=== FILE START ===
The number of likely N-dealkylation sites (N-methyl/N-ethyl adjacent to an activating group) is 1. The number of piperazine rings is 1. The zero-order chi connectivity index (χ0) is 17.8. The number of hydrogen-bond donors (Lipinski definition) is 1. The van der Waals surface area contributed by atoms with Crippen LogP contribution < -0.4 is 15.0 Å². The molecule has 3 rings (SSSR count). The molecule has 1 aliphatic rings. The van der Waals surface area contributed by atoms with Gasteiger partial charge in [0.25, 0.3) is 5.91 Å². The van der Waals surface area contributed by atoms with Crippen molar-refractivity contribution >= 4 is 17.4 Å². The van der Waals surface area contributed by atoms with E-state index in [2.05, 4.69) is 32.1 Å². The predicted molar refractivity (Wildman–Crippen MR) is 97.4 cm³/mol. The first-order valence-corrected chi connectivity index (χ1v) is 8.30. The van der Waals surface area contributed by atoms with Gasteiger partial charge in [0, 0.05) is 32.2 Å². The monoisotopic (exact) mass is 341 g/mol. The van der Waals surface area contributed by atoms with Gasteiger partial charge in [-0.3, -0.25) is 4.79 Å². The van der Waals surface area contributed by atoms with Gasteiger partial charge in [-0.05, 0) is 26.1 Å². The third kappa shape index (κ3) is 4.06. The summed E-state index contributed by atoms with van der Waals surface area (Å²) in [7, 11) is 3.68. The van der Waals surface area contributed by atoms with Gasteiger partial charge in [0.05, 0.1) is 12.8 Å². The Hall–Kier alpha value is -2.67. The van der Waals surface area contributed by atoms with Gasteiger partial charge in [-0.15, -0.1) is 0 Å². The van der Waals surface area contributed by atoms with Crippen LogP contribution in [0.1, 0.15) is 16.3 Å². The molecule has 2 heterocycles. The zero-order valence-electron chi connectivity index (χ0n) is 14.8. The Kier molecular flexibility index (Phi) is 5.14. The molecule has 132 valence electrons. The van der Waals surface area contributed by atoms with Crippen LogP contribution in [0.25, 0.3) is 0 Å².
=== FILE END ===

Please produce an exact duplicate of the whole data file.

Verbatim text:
The number of likely N-dealkylation sites (N-methyl/N-ethyl adjacent to an activating group) is 1. The number of piperazine rings is 1. The zero-order chi connectivity index (χ0) is 17.8. The number of hydrogen-bond donors (Lipinski definition) is 1. The van der Waals surface area contributed by atoms with Crippen LogP contribution < -0.4 is 15.0 Å². The molecule has 3 rings (SSSR count). The molecule has 1 aliphatic rings. The van der Waals surface area contributed by atoms with Gasteiger partial charge in [0.25, 0.3) is 5.91 Å². The van der Waals surface area contributed by atoms with Crippen molar-refractivity contribution >= 4 is 17.4 Å². The van der Waals surface area contributed by atoms with E-state index in [2.05, 4.69) is 32.1 Å². The predicted molar refractivity (Wildman–Crippen MR) is 97.4 cm³/mol. The first-order valence-corrected chi connectivity index (χ1v) is 8.30. The van der Waals surface area contributed by atoms with Gasteiger partial charge in [0, 0.05) is 32.2 Å². The monoisotopic (exact) mass is 341 g/mol. The van der Waals surface area contributed by atoms with Gasteiger partial charge in [-0.3, -0.25) is 4.79 Å². The van der Waals surface area contributed by atoms with Gasteiger partial charge in [-0.05, 0) is 26.1 Å². The third kappa shape index (κ3) is 4.06. The summed E-state index contributed by atoms with van der Waals surface area (Å²) in [7, 11) is 3.68. The van der Waals surface area contributed by atoms with Gasteiger partial charge in [0.05, 0.1) is 12.8 Å². The Hall–Kier alpha value is -2.67. The van der Waals surface area contributed by atoms with Gasteiger partial charge in [-0.15, -0.1) is 0 Å². The van der Waals surface area contributed by atoms with Crippen LogP contribution in [0.1, 0.15) is 16.3 Å². The molecule has 2 heterocycles. The zero-order valence-electron chi connectivity index (χ0n) is 14.8. The Kier molecular flexibility index (Phi) is 5.14. The molecule has 132 valence electrons. The van der Waals surface area contributed by atoms with Crippen LogP contribution in [0.25, 0.3) is 0 Å².